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Green Jobs abound solar to create 1000 new green jobs at indiana photovoltaic plant

Published on December 15th, 2010 | by Tina Casey


Indiana Ready to Bust Through as Next Green Jobs Powerhouse

December 15th, 2010 by  

abound solar to create 1000 new green jobs at indiana photovoltaic plantOkay, so everybody knows about Hoosiers basketball and the Indy 500, but those two sports powerhouses might soon have to take a back seat to another Indiana superstar: solar power. The largest thin film solar plant in the U.S. is slated to be developed in Tipton, Indiana and it will create more than 1,000 permanent full time green jobs. The new factory, a project of Abound Solar, is being built with the help of a $400 million loan guaranty from the Department of Energy.

New Green Jobs

Ironically, the announcement came down just a day after President Obama met with  corporate leaders and asked them to step up their hiring. As it turns out part of the reason we’re still in the economic doldrums is  “companies have stockpiled record amounts of cash” but have chosen not to add staff until – well, until we’re out of the doldrums, basically. Fortunately the Obama administration has recognized that a boost from the federal government is needed to create a more stable, less risky environment for hiring. The new plant is just one of hundreds of new green job ventures created by federal programs including, most notably, the Recovery Act.

1,000 Solar Energy Jobs for Indiana

The new solar plant will occupy an existing facility that was abandoned after the former owner went bankrupt, so it’s also a good example of how alternative energy can revitalize brownfields and other empty industrial facilities – as opposed to fossil fuel harvesting, which all too often destroys the space it occupies. Once up to speed, the plant will have the capacity to produce 640 megawatts’ worth of thin film photovoltaic cells, which Abound Solar describes as based on “next-generation, cadmium telluride” technology.

Alternative Energy in Indiana

Like other midwestern states, Indiana is starting to host new wind farms (which, by the way, can be sited on working farms, providing farmers with new lease income) and new federally funded solar installations. It’s also getting a share of the federal money turned down by Wisconsin and Ohio for high-speed rail projects along with other federal grants for green transportation. As for the iconic Indy 500, as part of this year’s festivities the Indianapolis Motor Speedway hosted an exhibit by the Rose-Hulman Institute of Technology and next-generation battery manufacturer EnerDel, featuring the latest low-emission, sustainable energy automotive technology.

Image: Indy 500 by bnpositive on flickr.com.

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About the Author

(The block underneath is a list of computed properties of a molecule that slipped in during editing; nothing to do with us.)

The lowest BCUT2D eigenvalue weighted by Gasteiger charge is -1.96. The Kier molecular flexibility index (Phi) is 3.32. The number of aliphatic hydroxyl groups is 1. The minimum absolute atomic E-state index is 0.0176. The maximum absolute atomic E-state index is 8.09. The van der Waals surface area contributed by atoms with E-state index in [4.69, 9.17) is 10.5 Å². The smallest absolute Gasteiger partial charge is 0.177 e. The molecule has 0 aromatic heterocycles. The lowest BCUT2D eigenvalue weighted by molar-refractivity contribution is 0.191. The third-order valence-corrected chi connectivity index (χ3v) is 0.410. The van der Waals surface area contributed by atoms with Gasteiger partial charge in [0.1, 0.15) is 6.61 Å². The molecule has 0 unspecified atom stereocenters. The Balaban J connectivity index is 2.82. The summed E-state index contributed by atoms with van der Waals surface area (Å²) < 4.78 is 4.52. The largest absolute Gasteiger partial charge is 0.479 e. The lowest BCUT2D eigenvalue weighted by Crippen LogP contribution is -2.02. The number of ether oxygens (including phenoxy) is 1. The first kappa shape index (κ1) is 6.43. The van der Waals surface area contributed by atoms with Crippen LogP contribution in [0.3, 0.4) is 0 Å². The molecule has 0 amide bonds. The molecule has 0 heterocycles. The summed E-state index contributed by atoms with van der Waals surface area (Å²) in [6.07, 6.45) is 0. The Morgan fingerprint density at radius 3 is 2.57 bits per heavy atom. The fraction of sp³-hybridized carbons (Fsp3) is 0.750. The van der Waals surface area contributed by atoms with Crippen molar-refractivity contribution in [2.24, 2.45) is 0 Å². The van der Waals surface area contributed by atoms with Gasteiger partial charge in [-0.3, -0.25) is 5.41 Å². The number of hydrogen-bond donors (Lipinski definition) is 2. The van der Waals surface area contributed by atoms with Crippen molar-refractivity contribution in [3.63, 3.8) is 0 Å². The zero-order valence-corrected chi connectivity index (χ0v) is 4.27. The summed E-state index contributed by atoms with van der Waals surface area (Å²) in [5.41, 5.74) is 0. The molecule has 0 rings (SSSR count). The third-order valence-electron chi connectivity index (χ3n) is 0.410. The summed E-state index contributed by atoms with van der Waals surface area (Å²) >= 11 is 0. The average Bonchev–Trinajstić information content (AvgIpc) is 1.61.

specializes in military and corporate sustainability, advanced technology, emerging materials, biofuels, and water and wastewater issues. Tina’s articles are reposted frequently on Reuters, Scientific American, and many other sites. Views expressed are her own. Follow her on Twitter @TinaMCasey and Google+.

  • Nobody At All

    Calisolar Inc. may also reopen a closed GM plant in Ontario, Ohio, bringing 1,300 jobs to the area:


    This would be enormous for the Mansfield-Ontario area. Richland County has battled high unemployment for years, peaking at 13.6%, and remains at 10.7% today:


    CaliSolar will reportedly vote on this tomorrow. A nice news story could help.

    • Tina Casey

      Hi Nobody At All, thanks for the tip. I hope that happens!

  • Lawrence Landherr

    Let’s see the Indy 500 do something REALLY green–like having a race with all Tesla roadsters.

  • Roger Lauricella

    Tina: Not so much a comment on your discussion of Green in Indiana which is done very well. You say, “As it turns out part of the reason we’re still in the economic doldrums is “companies have stockpiled record amounts of cash” but have chosen not to add staff until – well, until we’re out of the doldrums,” as if companies have some type of obligation to invest their money and creat jobs with no concern for expenses or profits. There has been considerable press in the last few months about this cash and the reasons behind it. Very simply unknowns about future tax obligations (hint increases) and health obligations (hint Obama care) along with an election taking place with a possible shift in business positive attention have caused businesses to stock pile cash. I am not making this up, all you have to do is search and you will find many an article detailing these reasons. You may not agree with them, but the reasons exist.

    • Tina Casey

      Roger, thank you for the opening compliment, but I don’t think the rest of your comment makes a particularly strong case regarding my statement about companies not hiring. My statement encompasses your argument; there are many reasons behind “the doldrums” and I don’t necessarily disagree with those that you cite, but I do think that your list is neither a comprehensive nor an objective one (your use of the phrase “Obama care” suggests a lack of objectivity).

    • MJ

      It seems more likely that companies haven’t been hiring because the U.S. Chamber and Republicans told them to sit on their cash until Obama was out of office, since he was just going to be a one-term president. They’re still sitting.

  • Pingback: Cool Green Morning: Wednesday, December 15 | Cool Green Science: The Conservation Blog of The Nature Conservancy()

  • For years we have watched the potential of green energy and green jobs. 2011 could be a banner and breakout year for them. Happy to see that Indiana is taking advantage.

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